Big Brand Investments In Independents: Sellout Or Salvation? – Reprise
A couple of years ago, I wrote here about the struggles that independent watchmakers face simply to survive (see The Independent Watchmakers’ Struggle: Why It’s So Hard And What They Can Do To Better Survive). Expressing oneself through horological art may well be a noble calling, but it’s definitely one of the tougher ways to make a living.
At the time, I suggested several factors contributing to independents’ difficulties.
- The relatively small market for high-end independent watches, even given the increased reach that the Internet and watch enthusiast groups have provided to independent makers in recent years.
- An inability to achieve scale in production, which in turn keeps the independents from enjoying the cost reductions that come from increased experience.
- Difficulty in gaining the attention of component suppliers, leading both to higher costs paid and often substantial delays while waiting for critical items such as dials.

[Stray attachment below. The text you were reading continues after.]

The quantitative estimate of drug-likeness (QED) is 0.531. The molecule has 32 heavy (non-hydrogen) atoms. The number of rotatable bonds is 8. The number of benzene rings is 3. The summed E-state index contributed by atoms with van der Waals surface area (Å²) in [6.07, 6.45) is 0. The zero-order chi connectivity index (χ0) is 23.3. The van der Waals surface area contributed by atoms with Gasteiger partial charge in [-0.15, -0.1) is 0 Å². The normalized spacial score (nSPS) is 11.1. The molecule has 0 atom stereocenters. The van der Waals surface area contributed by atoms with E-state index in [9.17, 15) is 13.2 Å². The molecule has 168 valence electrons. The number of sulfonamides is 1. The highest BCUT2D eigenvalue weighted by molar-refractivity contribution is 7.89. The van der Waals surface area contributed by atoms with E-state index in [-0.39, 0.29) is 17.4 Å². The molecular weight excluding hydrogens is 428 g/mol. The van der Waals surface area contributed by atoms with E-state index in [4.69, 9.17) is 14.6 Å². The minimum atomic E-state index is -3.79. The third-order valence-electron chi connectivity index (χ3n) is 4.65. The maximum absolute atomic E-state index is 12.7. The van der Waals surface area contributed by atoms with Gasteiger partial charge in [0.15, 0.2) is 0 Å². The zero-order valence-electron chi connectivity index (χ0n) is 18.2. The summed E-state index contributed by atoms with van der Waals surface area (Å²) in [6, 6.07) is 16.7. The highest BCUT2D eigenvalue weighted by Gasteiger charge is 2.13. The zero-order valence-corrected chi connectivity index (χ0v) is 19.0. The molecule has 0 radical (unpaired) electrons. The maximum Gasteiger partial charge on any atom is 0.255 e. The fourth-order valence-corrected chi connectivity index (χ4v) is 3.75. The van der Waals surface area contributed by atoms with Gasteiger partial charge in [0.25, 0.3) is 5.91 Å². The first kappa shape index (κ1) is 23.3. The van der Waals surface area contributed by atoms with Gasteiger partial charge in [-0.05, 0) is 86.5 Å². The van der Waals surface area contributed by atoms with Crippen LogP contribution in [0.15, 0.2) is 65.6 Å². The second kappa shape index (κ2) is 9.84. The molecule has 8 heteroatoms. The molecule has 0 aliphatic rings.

- Limited ability to attract retailers, and difficulty in educating retail sales representatives sufficiently to in turn engage and educate potential consumers.
- Deficits in management capability, both in terms of business operations and team development.
- Consumer concerns about long-term availability of servicing and repairs from the independents.
- More recently, the emergence of threats from below in the form of Kickstarter-funded microbrands.
Enter the investors
Other independents such as Peter Speake-Marin looked to outside investors to finance growth. And as long ago as 1994 and 1996 respectively, Daniel Roth and Gérald Genta sold 51 percent interests of their brands to The Hour Glass, which in 2000 resold those shares to Bulgari.
In more recent times, Chanel has led the way with its purchase of a “friendly” stake in independent Romain Gauthier (see Surprising Ties That Bind: Chanel And Romain Gauthier) that occurred in 2011 but was only revealed in 2016 at the launch of Chanel’s Monsieur de Chanel jumping hour retrograde minute watch – and with the blockbuster news in September 2018 that Chanel had acquired 20 percent of F.P. Journe.
I had to confess that the Journe transaction made me sit up and pay attention: if the famously independent François-Paul Journe was willing to sell part of the enterprise he built through 30 years of toil, might this be a tipping point for independent watchmaking overall?
Last week in Switzerland, I asked a still fully independent watchmaker about the Journe and Gauthier equity sales and their merits, and he put forward several arguments as to why this phenomenon might be the right path for independents to follow.